I know, I know…you’re wondering when this guy is going to quit with the doggone Snowy Owl posts. Folks, I’m just out reporting what’s happening on the prairie, and just when I think the climax of the story has been reached, it keeps escalating. Boston may be getting dumped with snow, but Kandiyohi County is getting buried in SNOW. No fluff owl postings on this site – just hard-hitting updates on the story that’s unfolding daily. So let’s get right to it.
After Evan’s piano lesson, Melissa and the kids went out to eat. I split from them as I was scheduled to work at my buddy Steve’s Knowledge Bowl meet. #neverfullyretired I had about a half hour to kill, so I went owling. Right away I found a Snowy, and it looked darkish in the diminishing light. I didn’t stop, though, didn’t even slow down. I would come back. I first had to do my route to see just how many Snowies I could dig up. I did find Wilbur which now gave me my fourth double-Snowy sighting of the month. #wilburisthebestlookingsnowyowlever
He was waaay up high on one of those metal high-line poles, so he was not bothered by me parking beneath him. I didn’t have much time left and I wanted to get back to that first Snowy, so I left Wilbur after just a minute or two.
I turned a corner and took one look back and was blown away by Wilbur’s backdrop.
Now call it karma, call it luck, call it probability for the number of times I go Snowy Owling, but something remarkable happened. Last weekend I was bothered by a visiting photographer walking right up to Wilbur, and here while I was enjoying the sunset and Wilbur from a distance, he dropped off his power pole perch and glided…..to a lamp post right next to my car! Wilbur was 25 feet out my window! #crushyouverymuchwilbur
As awesome as this was, the clock was ticking as I had a responsibility to be somewhere and another owl yet to photograph. My initial suspicion was right – it was a dark one, a young female bird and a completely new Snowy Owl for the county!
I was so pumped and so rushed that I couldn’t even get clear picture of her when she gave me “the look.” She shall be called Wilma.
Willma was now the third Snowy I have personally found. At least. I may have been counting different Snowies as the same continuing bird. Regardless, it might be time to buy a SNOWblower. As cool as it was to find Willma, I had decided I was done reporting Snowies for the county (on the listserv and FB anyway). No worries, she’ll still be eBirded, but my checklists will be hidden until after this season of owls passes. I still want future Kandiyohi birders to be able to know about this awesome chapter in our history, and I want to help flesh out the national story of Snowy Owls this winter.
What a night! What a season!
Took a call at work from fellow birder/teacher Brad that a custodian had told him about a Snowy that had touched down in Meeker County near Cosmos that very morning. I knew two hard-core county listers who have made a combined 8 unsuccessful trips to Meeker just for Snowy Owls. They want one BAD. One of the men was renowned birder and field-guide author Bob Janssen. Instead of posting, I called them up directly. One of the men was able to come out to search. Unfortunately after several hours of looking, it was another trip for the loss column.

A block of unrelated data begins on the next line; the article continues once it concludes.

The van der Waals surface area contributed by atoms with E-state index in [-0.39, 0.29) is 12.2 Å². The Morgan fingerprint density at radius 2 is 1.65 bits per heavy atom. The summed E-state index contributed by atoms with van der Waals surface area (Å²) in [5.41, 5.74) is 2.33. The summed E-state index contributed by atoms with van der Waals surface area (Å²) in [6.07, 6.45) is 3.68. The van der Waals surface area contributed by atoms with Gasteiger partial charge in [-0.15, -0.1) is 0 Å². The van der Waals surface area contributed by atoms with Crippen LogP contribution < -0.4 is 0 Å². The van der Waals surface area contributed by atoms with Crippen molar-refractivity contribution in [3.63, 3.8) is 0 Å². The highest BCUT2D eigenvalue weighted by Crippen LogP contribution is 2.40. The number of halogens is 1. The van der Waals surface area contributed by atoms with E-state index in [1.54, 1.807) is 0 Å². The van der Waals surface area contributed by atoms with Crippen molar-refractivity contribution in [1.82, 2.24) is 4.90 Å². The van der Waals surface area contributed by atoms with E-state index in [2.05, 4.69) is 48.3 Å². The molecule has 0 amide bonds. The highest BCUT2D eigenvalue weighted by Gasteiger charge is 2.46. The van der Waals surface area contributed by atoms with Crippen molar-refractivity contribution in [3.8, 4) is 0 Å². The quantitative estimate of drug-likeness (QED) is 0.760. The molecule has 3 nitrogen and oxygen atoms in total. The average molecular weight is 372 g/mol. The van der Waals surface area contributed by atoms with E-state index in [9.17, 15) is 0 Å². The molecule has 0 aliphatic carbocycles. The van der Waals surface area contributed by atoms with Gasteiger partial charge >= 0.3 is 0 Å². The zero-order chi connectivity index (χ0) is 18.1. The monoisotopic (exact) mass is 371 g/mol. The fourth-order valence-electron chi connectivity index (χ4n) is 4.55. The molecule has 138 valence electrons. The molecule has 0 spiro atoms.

I tried hard to find a Meeker Snowy on my way home from work. I tried real hard.
I saw no Kandiyohi Snowies during my daily owl prowl.
Wednesday- A Glorious Day
I have been telling the guys I bird with in Kandiyohi County that we need to be checking daily for new Snowies because in looking back at pictures, we may, in fact, be dealing with several owls that we are calling the same owl. My advice was to not quit looking once one Snowy was found. Tonight as I started my owl prowl, I was delighted to see Willma again! She hung on for a couple days and wasn’t just passing through one night. How cool is that?
She’s a sweet gal, but I had to keep my own advice and get moving to look for more. It was a misty, overcast night – the owls would be perched up if they were around. A few minutes later I had another one!
The more I looked at this bird the more excited I got. The GISS and markings were wrong for Wilbur and the location was far from his hunting grounds. This wasn’t Wilbur, and Wilbur is the most reliable Snowy I’ve found. Instantly I recalled a hallowed tale of the great Gandalf Kandiyohi Birder, Randy Frederickson, who one day, long, long ago saw three Snowy Owls in one day in Kandiyohi County. My heart was thumping – I had a chance to tie Randy! I raced to Wilbur’s turf, still scanning for other owls along the way.
I got to his haunts and couldn’t find him. What the heck? We have zero snow right now, which is super weird, and I can’t find the whitest Snowy Owl on the planet. Maybe I was wrong, maybe that last owl was Wilbur. I gave up and was about to get on with my responsibilities. As I looked left before making my turn, though, there he was! I did it! Three Snowy Owls in one day in the county!!! #hattricksandturkeysarethetriosoflessersports
And all of them were right here at home. By the way, the Snowy #2 in this post shall be called William.
I wanted to keep up the search for #4, but I had responsibilities which needed my attention, namely picking up Evan from school. I was able to show him two of these birds on the way home. He’s Snowy-owled out, but the look on his face was shear awe and amusement when he saw Wilbur perched at eye-level in the photo above.
I ended my night by calling Randy. Randy was genuinely excited about the news. I think we are all in shock and awe over what is happening this year.